### Convergence-Related Options

These options are available for the Berny algorithm only.

#### Tight

This option tightens the cutoffs on forces and step size that are used to determine convergence. An optimization with Opt=Tight will take several more steps than with the default cutoffs. For molecular systems with very small force constants (low frequency vibrational modes), this may be necessary to ensure adequate convergence and reliability of frequencies computed in a subsequent job step. This option can only be used with Berny optimizations. For DFT calculations, Int=UltraFine should be specified as well.

#### VeryTight

Extremely tight optimization convergence criteria. VTight is a synonym for VeryTight. For DFT calculations, Int=UltraFine should be specified as well.

#### EigenTest

EigenTest requests and NoEigenTest suppresses testing the curvature in Berny optimizations. The test is on by default only for transition states in internal (Z-matrix) or Cartesian coordinates, for which it is recommended. Occasionally, transition state optimizations converge even if the test is not passed, but NoEigenTest is only recommended for those with large computing budgets.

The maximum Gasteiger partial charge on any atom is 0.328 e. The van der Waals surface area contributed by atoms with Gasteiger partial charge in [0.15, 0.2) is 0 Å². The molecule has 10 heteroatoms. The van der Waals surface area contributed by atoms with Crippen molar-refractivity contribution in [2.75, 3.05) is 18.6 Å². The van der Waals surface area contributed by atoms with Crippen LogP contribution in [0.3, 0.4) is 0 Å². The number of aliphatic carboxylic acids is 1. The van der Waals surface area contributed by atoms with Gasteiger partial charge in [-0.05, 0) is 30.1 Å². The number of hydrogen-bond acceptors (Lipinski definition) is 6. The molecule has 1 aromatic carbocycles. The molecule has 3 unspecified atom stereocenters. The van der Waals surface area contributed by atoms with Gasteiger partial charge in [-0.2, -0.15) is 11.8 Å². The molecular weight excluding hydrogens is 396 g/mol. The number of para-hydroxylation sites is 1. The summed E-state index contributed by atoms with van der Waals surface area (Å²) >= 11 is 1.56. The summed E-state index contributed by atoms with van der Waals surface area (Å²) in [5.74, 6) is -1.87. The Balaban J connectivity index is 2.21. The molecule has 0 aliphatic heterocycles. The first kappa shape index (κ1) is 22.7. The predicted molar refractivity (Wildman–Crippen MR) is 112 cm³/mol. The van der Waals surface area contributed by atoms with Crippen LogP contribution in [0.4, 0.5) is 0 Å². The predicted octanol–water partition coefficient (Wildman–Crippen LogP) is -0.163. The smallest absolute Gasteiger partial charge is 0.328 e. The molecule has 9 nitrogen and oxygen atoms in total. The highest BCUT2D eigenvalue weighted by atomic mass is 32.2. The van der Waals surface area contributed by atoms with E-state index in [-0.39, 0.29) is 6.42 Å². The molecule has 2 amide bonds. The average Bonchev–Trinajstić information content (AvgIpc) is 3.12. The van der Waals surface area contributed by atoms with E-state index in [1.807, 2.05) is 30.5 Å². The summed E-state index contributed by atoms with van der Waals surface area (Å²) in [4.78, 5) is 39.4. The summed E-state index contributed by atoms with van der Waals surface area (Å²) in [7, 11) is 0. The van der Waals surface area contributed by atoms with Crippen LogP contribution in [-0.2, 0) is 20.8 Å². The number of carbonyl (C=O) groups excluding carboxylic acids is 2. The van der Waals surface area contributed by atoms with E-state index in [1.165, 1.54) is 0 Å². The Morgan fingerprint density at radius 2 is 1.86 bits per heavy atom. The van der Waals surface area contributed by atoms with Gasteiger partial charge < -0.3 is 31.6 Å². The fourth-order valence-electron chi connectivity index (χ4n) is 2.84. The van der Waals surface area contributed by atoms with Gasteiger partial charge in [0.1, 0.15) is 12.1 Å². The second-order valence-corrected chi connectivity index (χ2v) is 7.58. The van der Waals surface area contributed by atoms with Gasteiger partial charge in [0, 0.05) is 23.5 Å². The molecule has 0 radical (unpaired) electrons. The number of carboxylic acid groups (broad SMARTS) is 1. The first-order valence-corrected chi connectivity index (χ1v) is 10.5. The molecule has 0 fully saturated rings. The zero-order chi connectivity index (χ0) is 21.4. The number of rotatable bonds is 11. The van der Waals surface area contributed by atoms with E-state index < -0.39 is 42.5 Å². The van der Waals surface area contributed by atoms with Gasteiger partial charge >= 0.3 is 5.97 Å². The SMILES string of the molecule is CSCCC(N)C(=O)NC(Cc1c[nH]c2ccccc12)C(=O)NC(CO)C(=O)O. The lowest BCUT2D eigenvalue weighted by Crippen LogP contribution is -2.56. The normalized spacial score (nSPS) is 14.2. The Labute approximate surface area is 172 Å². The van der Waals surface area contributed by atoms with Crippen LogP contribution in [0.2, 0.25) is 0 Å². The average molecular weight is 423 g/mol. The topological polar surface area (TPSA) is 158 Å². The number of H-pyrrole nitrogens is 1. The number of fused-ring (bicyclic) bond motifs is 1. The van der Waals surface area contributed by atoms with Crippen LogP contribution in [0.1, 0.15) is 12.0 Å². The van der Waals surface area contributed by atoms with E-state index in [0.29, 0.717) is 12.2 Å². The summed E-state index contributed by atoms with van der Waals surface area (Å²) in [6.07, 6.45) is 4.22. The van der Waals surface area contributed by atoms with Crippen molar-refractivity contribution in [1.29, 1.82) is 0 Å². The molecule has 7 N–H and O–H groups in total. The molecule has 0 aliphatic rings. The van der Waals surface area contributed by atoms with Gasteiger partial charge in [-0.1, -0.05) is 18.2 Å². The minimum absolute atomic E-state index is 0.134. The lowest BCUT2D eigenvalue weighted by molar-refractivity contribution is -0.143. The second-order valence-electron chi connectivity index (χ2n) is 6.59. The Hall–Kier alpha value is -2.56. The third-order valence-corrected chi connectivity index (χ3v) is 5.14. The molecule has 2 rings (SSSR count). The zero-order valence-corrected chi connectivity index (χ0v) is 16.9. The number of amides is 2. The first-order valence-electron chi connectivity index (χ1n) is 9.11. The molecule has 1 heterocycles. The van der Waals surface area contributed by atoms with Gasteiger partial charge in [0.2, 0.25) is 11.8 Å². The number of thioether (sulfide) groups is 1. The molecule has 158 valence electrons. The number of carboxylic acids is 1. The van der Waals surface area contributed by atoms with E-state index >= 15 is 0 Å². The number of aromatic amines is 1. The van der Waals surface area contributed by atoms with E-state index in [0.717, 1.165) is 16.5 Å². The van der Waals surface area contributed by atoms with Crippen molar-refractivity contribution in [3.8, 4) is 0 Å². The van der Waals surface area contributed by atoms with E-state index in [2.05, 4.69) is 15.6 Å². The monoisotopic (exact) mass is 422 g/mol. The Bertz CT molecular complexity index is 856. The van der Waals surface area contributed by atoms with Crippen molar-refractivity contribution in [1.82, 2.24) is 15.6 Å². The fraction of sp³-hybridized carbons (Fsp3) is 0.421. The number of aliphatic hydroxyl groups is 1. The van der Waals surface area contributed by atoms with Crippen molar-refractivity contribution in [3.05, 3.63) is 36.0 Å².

#### Expert

Relaxes various limits on maximum and minimum force constants and step sizes enforced by the Berny program. This option can lead to faster convergence but is quite dangerous. It is used by experts in cases where the forces and force constants are very different from typical molecules and Z-matrices, and sometimes in conjunction with Opt=CalcFC or Opt=CalcAll. NoExpert enforces the default limits and is the default.

#### Loose